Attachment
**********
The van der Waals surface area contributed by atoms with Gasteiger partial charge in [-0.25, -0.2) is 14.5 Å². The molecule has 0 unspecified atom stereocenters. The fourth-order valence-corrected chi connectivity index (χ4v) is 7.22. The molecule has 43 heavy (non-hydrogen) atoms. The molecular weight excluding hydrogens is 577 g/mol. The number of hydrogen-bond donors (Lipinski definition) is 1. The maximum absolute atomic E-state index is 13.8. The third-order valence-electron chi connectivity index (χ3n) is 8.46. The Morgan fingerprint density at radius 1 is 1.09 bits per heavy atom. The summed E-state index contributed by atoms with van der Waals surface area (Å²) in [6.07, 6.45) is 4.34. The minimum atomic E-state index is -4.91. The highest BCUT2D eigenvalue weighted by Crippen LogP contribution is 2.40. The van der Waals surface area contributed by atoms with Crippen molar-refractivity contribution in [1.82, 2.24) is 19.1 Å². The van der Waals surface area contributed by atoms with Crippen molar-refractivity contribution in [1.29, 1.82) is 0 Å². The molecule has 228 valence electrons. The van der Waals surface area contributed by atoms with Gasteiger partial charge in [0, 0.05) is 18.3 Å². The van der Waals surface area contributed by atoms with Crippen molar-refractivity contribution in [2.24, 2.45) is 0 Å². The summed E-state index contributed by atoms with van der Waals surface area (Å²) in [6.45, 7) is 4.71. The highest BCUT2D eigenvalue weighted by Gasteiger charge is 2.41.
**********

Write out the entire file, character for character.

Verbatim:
The van der Waals surface area contributed by atoms with Gasteiger partial charge in [-0.25, -0.2) is 14.5 Å². The molecule has 0 unspecified atom stereocenters. The fourth-order valence-corrected chi connectivity index (χ4v) is 7.22. The molecule has 43 heavy (non-hydrogen) atoms. The molecular weight excluding hydrogens is 577 g/mol. The number of hydrogen-bond donors (Lipinski definition) is 1. The maximum absolute atomic E-state index is 13.8. The third-order valence-electron chi connectivity index (χ3n) is 8.46. The Morgan fingerprint density at radius 1 is 1.09 bits per heavy atom. The summed E-state index contributed by atoms with van der Waals surface area (Å²) in [6.07, 6.45) is 4.34. The minimum atomic E-state index is -4.91. The highest BCUT2D eigenvalue weighted by Crippen LogP contribution is 2.40. The van der Waals surface area contributed by atoms with Crippen molar-refractivity contribution in [1.82, 2.24) is 19.1 Å². The van der Waals surface area contributed by atoms with Crippen molar-refractivity contribution in [1.29, 1.82) is 0 Å². The molecule has 228 valence electrons. The van der Waals surface area contributed by atoms with Gasteiger partial charge in [0, 0.05) is 18.3 Å². The van der Waals surface area contributed by atoms with Crippen molar-refractivity contribution in [2.24, 2.45) is 0 Å². The summed E-state index contributed by atoms with van der Waals surface area (Å²) in [6.45, 7) is 4.71. The highest BCUT2D eigenvalue weighted by Gasteiger charge is 2.41.